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A possible shortcut to finding new drugs

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Charidotis coccinea

Our ability to destroy the earth’s natural resources is well documented. Sometimes we manage to exploit those resources before we destroy them and sometimes we do not. Two recent items of news may illustrate this problem.

We know that many plants contain substances that could be of medicinal use. Teams of plant hunters are searching for these medicinally active species before they are wiped out. The problem is, of course, that the plants do not advertise their constituents openly.

It can take many years to find and then analyse any potentially useful material. What we need is a means of identifying such plants easily or at least to help narrow the search before it is too late.

Researchers from the Smithsonian Tropical Research Institute in Panama may have come up with an answer to this problem. They observed brightly coloured beetles and caterpillars, such as the tortoise beetle Charidotis coccinea, and found that they associate with pharmacologically active plants more than they do with inactive ones.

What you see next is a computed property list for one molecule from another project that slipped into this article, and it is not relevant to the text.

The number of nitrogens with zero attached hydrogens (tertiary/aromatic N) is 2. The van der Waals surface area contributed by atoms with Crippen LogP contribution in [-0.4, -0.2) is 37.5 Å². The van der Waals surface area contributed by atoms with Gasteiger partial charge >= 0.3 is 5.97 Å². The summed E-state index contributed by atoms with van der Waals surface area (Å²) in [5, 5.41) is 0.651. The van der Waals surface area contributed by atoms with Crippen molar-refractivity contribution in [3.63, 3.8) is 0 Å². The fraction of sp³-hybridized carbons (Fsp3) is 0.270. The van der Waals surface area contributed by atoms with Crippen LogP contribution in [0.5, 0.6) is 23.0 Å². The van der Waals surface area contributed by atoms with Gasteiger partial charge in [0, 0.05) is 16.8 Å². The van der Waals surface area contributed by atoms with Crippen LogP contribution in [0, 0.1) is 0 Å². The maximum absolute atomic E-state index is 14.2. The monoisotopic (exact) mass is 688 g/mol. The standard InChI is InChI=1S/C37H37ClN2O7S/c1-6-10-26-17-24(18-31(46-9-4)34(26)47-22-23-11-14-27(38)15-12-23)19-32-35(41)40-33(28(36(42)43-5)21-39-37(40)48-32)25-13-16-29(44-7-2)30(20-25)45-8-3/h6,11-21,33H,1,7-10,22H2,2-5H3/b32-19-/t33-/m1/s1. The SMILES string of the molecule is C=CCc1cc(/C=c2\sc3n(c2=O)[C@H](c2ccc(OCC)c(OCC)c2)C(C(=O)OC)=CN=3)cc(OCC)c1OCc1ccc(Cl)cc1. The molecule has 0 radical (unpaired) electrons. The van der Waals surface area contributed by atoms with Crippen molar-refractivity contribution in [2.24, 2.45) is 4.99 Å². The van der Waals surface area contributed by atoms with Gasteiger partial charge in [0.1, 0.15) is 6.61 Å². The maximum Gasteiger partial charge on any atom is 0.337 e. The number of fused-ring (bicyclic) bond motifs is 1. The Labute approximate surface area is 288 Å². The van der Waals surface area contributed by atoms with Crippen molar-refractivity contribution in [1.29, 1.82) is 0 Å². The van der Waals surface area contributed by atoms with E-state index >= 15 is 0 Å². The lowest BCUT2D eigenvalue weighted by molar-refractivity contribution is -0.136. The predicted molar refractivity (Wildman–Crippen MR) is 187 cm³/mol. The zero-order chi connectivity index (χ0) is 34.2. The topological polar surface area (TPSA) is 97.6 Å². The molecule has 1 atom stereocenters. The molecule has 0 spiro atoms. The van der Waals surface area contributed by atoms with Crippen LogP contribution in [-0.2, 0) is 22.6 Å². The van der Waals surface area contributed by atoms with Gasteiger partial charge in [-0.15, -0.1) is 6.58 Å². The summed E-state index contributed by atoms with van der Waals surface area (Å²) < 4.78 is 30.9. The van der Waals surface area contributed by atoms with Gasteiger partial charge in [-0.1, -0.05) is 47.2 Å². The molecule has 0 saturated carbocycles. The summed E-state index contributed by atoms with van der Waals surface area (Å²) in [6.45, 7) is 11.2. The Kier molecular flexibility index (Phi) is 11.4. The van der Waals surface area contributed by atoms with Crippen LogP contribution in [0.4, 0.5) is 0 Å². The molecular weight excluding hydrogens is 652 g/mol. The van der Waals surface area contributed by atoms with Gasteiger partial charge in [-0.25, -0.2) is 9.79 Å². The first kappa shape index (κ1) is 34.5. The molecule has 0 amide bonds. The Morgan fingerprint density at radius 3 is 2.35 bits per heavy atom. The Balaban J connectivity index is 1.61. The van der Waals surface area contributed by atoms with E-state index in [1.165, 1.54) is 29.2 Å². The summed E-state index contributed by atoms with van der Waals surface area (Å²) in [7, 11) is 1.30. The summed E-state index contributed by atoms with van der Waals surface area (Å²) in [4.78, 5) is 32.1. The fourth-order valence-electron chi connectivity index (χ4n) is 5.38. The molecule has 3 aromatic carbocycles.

Strange as it may seem, the plants do not simply make these chemicals to suit our needs. They are produced to protect the plant itself from attack by predators. The insects use the same theory but do not generally manufacture the toxins.

Instead they ingest and concentrate the chemicals to make themselves poisonous to their own predators. Their bright colours are a warning to those predators to leave them alone.

Therefore, as the researchers demonstrated, if you can find the plants on which the brightly coloured insects gather and feed you may be on the way to finding a useful medicine. But all of this assumes that the plant and the insect are still there when we come looking for them.

The second item of news suggests we must hurry. It has been reported that another area of pristine Amazonian rainforest about the size of Texas has been earmarked for oil and gas exploration.

The area was divided into 180 blocks and 35 oil companies are competing for contracts to exploit them. Previous experience shows that the surrounding area will also become vulnerable to illegal logging and hunting when roads are built to access the exploration.

Everything from the indigenous population to the largely undisturbed wildlife will go, including those insects and any potentially life-saving plants.

Incidentally the size of Texas is often used as a comparison to other areas of the world. At 268,820 square miles it is the second largest state in the US, after Alaska.

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From: Beyond pharmacy blog

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